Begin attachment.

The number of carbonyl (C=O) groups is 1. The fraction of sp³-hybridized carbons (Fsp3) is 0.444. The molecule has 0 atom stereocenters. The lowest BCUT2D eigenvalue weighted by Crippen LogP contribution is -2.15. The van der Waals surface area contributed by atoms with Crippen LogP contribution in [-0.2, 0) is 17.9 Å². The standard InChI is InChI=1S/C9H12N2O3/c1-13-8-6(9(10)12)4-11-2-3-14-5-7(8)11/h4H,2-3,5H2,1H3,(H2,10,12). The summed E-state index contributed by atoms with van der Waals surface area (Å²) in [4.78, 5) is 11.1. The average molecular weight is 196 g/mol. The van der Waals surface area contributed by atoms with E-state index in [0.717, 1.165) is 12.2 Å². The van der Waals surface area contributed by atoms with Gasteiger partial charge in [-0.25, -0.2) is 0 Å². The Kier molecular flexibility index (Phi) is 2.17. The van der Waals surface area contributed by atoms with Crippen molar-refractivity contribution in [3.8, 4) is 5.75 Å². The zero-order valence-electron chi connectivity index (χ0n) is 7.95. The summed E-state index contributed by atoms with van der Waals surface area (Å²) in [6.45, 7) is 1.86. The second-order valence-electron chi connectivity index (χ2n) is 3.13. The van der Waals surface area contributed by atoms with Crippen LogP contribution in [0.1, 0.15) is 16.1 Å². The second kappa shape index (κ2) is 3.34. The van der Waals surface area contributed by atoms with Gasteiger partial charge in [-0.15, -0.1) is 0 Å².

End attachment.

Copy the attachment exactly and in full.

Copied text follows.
The number of carbonyl (C=O) groups is 1. The fraction of sp³-hybridized carbons (Fsp3) is 0.444. The molecule has 0 atom stereocenters. The lowest BCUT2D eigenvalue weighted by Crippen LogP contribution is -2.15. The van der Waals surface area contributed by atoms with Crippen LogP contribution in [-0.2, 0) is 17.9 Å². The standard InChI is InChI=1S/C9H12N2O3/c1-13-8-6(9(10)12)4-11-2-3-14-5-7(8)11/h4H,2-3,5H2,1H3,(H2,10,12). The summed E-state index contributed by atoms with van der Waals surface area (Å²) in [4.78, 5) is 11.1. The average molecular weight is 196 g/mol. The van der Waals surface area contributed by atoms with E-state index in [0.717, 1.165) is 12.2 Å². The van der Waals surface area contributed by atoms with Gasteiger partial charge in [-0.25, -0.2) is 0 Å². The Kier molecular flexibility index (Phi) is 2.17. The van der Waals surface area contributed by atoms with Crippen molar-refractivity contribution in [3.8, 4) is 5.75 Å². The zero-order valence-electron chi connectivity index (χ0n) is 7.95. The summed E-state index contributed by atoms with van der Waals surface area (Å²) in [6.45, 7) is 1.86. The second-order valence-electron chi connectivity index (χ2n) is 3.13. The van der Waals surface area contributed by atoms with Crippen LogP contribution in [0.1, 0.15) is 16.1 Å². The second kappa shape index (κ2) is 3.34. The van der Waals surface area contributed by atoms with Gasteiger partial charge in [-0.15, -0.1) is 0 Å².